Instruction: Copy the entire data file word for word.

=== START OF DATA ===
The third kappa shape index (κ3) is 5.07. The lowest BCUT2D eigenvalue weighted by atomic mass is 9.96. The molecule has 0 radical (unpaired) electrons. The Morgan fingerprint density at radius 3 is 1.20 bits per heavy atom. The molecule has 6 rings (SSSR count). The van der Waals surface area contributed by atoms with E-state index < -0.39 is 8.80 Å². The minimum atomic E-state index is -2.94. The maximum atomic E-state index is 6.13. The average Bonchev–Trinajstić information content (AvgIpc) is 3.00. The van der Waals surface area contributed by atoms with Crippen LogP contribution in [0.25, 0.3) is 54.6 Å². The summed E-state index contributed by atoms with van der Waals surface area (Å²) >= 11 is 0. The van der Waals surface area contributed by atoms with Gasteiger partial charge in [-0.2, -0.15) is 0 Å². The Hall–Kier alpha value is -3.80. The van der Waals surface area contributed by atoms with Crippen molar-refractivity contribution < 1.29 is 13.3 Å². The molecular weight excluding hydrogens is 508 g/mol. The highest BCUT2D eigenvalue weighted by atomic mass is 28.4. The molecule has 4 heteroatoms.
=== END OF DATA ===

The third kappa shape index (κ3) is 5.07. The lowest BCUT2D eigenvalue weighted by atomic mass is 9.96. The molecule has 0 radical (unpaired) electrons. The Morgan fingerprint density at radius 3 is 1.20 bits per heavy atom. The molecule has 6 rings (SSSR count). The van der Waals surface area contributed by atoms with E-state index < -0.39 is 8.80 Å². The minimum atomic E-state index is -2.94. The maximum atomic E-state index is 6.13. The average Bonchev–Trinajstić information content (AvgIpc) is 3.00. The van der Waals surface area contributed by atoms with Crippen LogP contribution in [0.25, 0.3) is 54.6 Å². The summed E-state index contributed by atoms with van der Waals surface area (Å²) >= 11 is 0. The van der Waals surface area contributed by atoms with Gasteiger partial charge in [-0.2, -0.15) is 0 Å². The Hall–Kier alpha value is -3.80. The van der Waals surface area contributed by atoms with Crippen molar-refractivity contribution < 1.29 is 13.3 Å². The molecular weight excluding hydrogens is 508 g/mol. The highest BCUT2D eigenvalue weighted by atomic mass is 28.4. The molecule has 4 heteroatoms.